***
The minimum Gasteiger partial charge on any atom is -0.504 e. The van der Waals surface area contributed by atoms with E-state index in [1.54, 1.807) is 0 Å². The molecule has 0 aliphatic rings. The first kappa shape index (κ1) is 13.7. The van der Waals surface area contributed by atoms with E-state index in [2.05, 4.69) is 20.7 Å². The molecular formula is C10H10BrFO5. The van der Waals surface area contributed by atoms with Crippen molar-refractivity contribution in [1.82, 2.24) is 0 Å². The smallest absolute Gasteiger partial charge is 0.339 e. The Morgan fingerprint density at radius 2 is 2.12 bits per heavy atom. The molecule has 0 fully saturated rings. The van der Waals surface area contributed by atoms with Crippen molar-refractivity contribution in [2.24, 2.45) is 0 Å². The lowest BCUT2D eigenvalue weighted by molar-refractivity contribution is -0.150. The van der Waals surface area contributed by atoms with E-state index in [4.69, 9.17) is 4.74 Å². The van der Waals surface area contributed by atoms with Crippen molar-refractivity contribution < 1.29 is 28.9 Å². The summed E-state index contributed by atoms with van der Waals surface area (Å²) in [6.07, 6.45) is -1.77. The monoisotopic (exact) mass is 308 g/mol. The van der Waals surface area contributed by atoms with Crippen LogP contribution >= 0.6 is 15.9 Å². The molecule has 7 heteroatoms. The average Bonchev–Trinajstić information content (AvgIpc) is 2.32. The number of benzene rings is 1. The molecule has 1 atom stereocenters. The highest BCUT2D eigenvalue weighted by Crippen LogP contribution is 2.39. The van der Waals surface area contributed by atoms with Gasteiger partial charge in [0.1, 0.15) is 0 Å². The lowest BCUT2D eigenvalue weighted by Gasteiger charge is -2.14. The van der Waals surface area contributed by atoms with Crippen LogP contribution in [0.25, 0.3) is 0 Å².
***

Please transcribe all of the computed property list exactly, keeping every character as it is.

The minimum Gasteiger partial charge on any atom is -0.504 e. The van der Waals surface area contributed by atoms with E-state index in [1.54, 1.807) is 0 Å². The molecule has 0 aliphatic rings. The first kappa shape index (κ1) is 13.7. The van der Waals surface area contributed by atoms with E-state index in [2.05, 4.69) is 20.7 Å². The molecular formula is C10H10BrFO5. The van der Waals surface area contributed by atoms with Crippen molar-refractivity contribution in [1.82, 2.24) is 0 Å². The smallest absolute Gasteiger partial charge is 0.339 e. The Morgan fingerprint density at radius 2 is 2.12 bits per heavy atom. The molecule has 0 fully saturated rings. The van der Waals surface area contributed by atoms with Crippen molar-refractivity contribution in [2.24, 2.45) is 0 Å². The lowest BCUT2D eigenvalue weighted by molar-refractivity contribution is -0.150. The van der Waals surface area contributed by atoms with E-state index in [4.69, 9.17) is 4.74 Å². The van der Waals surface area contributed by atoms with Crippen molar-refractivity contribution < 1.29 is 28.9 Å². The summed E-state index contributed by atoms with van der Waals surface area (Å²) in [6.07, 6.45) is -1.77. The monoisotopic (exact) mass is 308 g/mol. The van der Waals surface area contributed by atoms with Crippen LogP contribution >= 0.6 is 15.9 Å². The molecule has 7 heteroatoms. The average Bonchev–Trinajstić information content (AvgIpc) is 2.32. The number of benzene rings is 1. The molecule has 1 atom stereocenters. The highest BCUT2D eigenvalue weighted by Crippen LogP contribution is 2.39. The van der Waals surface area contributed by atoms with Gasteiger partial charge in [0.1, 0.15) is 0 Å². The lowest BCUT2D eigenvalue weighted by Gasteiger charge is -2.14. The van der Waals surface area contributed by atoms with Crippen LogP contribution in [0.25, 0.3) is 0 Å².